On February 4, 2014, the U.S. Federal Trade Commission (“FTC”) held a Workshop entitled: “Follow-On Biologics Workshop: Impact of Recent Legislative and Regulatory Naming Proposals on Competition“. The Workshop was well attended and sought to solicit a variety of views on the marketing of follow-on biologics, currently referred to as “biosimilars” under the Biologics Price Competition and Innovation Act (“BPCIA”).
Briefly, the BPCIA defines “biosimilarity” as “[T]he biological product is highly similar to the reference product notwithstanding minor differences in clinically inactive components” and “there are no clinically meaningful differences between the biological product and the reference product in terms of the safety, purity, and potency of the product.” A biosimilar is submitted as a 351(k) application, which must contain, among other things, information demonstrating that the biological product is biosimilar to a reference product based upon data derived from analytical studies, animal studies, and a clinical study or studies, unless FDA determines, in its discretion, that certain studies are unnecessary. To meet a higher standard of “interchangeability,” an applicant must provide sufficient information to demonstrate biosimilarity, and also to demonstrate that the biological product can be expected to produce the same clinical result as the reference product in any given patient and, if the biological product is administered more than once to an individual, the risk in terms of safety or diminished efficacy of alternating or switching between the use of the biological product and the reference product is not greater than the risk of using the reference product without such alternation or switch. According to the BPCIA, interchangeable biosimilar products may be substituted for the reference product without the intervention of the prescribing healthcare provider.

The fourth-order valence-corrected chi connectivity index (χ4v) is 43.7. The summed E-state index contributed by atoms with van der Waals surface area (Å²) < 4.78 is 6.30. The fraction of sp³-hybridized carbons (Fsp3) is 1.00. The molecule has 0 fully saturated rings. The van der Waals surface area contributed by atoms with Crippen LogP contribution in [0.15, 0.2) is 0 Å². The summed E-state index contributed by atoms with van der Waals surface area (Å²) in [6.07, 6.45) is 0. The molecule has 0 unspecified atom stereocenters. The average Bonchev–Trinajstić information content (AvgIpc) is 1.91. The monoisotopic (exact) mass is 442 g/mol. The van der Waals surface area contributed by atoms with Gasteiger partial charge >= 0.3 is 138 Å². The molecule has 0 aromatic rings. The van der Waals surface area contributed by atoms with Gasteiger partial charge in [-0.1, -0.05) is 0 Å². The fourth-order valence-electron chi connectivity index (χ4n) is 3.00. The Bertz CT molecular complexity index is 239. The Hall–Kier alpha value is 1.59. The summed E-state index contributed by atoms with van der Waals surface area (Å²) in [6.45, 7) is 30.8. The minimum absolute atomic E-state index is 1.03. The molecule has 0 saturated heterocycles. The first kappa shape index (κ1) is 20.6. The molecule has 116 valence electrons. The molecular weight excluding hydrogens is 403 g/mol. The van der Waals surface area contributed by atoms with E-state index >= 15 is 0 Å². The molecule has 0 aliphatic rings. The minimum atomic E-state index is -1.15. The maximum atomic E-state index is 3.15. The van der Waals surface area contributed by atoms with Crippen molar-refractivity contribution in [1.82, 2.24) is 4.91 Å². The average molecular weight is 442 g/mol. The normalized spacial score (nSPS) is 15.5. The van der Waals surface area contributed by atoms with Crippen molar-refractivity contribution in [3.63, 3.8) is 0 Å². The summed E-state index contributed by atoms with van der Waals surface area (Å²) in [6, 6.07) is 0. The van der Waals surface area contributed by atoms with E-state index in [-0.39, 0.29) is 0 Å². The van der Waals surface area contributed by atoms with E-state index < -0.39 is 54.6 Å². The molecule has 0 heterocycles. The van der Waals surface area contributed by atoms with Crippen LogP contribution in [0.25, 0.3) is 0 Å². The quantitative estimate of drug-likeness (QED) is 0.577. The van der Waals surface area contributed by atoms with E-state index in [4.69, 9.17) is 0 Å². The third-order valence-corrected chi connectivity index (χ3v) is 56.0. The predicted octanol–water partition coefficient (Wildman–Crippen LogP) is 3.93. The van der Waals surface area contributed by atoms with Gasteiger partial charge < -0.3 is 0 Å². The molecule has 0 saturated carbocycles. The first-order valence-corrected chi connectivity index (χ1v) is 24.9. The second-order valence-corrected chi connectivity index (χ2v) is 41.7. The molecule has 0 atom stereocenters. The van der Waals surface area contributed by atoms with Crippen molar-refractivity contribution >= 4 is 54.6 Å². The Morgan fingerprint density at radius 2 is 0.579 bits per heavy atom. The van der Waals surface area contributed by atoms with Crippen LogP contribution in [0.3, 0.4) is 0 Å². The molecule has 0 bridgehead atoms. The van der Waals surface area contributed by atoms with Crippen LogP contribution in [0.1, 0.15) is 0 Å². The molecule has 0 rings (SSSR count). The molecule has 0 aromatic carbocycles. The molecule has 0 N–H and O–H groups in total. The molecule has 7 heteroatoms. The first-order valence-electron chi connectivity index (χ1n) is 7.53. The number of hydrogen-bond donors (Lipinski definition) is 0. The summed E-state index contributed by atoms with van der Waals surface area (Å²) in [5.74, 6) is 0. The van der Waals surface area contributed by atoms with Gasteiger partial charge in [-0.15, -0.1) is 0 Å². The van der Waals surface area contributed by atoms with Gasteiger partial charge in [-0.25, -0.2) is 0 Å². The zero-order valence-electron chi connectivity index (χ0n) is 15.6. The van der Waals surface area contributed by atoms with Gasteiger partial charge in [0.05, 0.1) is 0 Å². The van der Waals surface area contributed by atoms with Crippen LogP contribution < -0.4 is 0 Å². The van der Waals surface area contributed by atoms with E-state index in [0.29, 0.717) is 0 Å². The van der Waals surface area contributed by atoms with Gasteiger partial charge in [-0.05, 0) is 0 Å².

As explained by Edith Ramirez, FTC Commissioner, many state legislatures have either passed or are considering legislation to explain how to handle biosimilars that are not interchangeable (and sometimes including interchangeable biosimilars), which may affect competition for the market at this juncture before even one biosimilar has been approved. In particular, many of the state laws or bills include provisions for prescriber notification of possible biosimilar substitution for the referenced innovator biologic product. FDA and other regulatory bodies are still considering universal nomenclature for biosimilars, which may either create the same or similar names for biosimilars and their referenced innovator biologic products. The FTC sees similarities between biosimilars and how generics were first perceived and opportunities to either facilitate or hinder acceptance of biosimilars in the market that they wanted to explore in this Workshop.